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Independence Day: Four Ways to Let Go of Your Kids

You know you should cheer on your child's growing freedom. And you do -- mostly. But for the part of you that wants to hang on just a little too much, we offer four important lessons.
Independence Day

The other day I realized a half gallon of milk had gone bad in the fridge -- and I almost cried. That's because my kids, 16 and 15, recently decided to leave our little house in the sticks and move into town with their father, 12 miles away. And on some days, reminders like sour milk or empty laundry baskets still sting.

It shouldn't have surprised me. After all, they're now just minutes from friends and school. They get to sleep an extra half hour in the morning. And as much as they say they like my new husband and the three stepsiblings who occasionally visit, they're very clear that this whole blended family idea was mine, not theirs. Yes, it's not as if I didn't know they'd be leaving pretty soon anyway, what with college looming in the near future. But did it have to happen so soon? Ouch! While I'm putting up a fairly brave (and phony) front, it's obvious to everyone around me: I'm lousy at letting go.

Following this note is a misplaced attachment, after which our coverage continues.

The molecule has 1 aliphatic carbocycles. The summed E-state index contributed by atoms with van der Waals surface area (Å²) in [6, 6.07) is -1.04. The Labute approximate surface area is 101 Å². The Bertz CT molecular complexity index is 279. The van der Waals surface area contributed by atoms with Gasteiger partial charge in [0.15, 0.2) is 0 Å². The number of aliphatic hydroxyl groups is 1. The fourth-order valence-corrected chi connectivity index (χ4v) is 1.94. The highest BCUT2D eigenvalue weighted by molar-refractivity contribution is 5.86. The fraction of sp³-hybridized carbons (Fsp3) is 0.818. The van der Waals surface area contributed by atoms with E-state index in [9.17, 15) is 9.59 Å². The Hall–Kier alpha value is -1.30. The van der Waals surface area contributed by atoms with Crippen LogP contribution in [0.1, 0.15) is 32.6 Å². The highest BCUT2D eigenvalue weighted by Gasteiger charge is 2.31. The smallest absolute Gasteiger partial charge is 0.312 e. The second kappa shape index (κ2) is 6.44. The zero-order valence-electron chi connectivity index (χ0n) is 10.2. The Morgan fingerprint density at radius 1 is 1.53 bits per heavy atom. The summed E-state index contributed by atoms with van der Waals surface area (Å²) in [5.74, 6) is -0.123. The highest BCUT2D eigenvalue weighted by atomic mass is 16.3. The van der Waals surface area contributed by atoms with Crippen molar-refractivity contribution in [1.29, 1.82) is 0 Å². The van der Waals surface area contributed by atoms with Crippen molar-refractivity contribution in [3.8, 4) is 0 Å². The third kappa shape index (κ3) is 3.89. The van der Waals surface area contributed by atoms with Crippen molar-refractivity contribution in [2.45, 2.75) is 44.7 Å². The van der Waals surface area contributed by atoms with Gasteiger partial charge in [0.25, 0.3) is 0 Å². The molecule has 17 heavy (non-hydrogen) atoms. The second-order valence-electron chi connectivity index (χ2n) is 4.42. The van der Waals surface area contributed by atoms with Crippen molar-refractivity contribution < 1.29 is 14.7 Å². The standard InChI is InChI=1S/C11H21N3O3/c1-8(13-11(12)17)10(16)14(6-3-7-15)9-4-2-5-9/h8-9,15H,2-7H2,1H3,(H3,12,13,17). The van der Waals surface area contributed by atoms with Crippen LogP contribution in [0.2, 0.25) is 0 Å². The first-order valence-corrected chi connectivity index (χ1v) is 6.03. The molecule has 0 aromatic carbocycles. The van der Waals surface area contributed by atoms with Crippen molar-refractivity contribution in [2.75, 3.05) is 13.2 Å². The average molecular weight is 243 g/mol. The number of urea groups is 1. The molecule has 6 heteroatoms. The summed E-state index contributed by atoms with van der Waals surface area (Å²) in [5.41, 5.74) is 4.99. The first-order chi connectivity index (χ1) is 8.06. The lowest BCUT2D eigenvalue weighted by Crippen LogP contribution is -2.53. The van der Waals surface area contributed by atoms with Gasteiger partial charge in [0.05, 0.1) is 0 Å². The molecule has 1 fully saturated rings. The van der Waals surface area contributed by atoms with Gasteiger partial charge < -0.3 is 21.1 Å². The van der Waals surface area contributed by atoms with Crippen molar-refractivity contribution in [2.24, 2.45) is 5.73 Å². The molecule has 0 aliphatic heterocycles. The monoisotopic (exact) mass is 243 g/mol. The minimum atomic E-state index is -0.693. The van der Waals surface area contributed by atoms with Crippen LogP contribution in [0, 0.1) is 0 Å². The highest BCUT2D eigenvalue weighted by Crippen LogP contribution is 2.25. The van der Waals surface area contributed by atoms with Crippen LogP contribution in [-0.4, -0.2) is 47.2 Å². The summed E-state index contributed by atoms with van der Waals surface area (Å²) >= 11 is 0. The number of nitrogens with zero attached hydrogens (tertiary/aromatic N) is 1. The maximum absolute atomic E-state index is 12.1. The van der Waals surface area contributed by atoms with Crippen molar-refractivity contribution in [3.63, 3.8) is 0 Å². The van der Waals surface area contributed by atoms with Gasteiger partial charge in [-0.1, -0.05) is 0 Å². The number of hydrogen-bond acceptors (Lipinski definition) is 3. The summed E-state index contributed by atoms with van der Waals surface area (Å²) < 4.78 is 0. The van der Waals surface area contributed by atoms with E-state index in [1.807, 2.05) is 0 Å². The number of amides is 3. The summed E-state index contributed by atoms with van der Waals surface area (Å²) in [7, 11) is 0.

I'm not alone. Hyperparenting -- that 100 percent involvement in every aspect of our kids' lives -- is epidemic. In fact, being in on such decisions as whether they take Spanish or French in middle school and what the average ambient temperature in their college dorm room should be is almost the norm. "When other parents see you stepping back and allowing your child to make a mistake, for example, or not showing up at every single basketball game, some see it as neglectful," says Madeline Levine, PhD, author of The Price of Privilege (HarperCollins).

It doesn't have to be that way. Letting go will always be complicated. But you can do it with a little grace, boosting your children's independence and easing your own angst. Take a look at how to make it work for your kids -- and for you.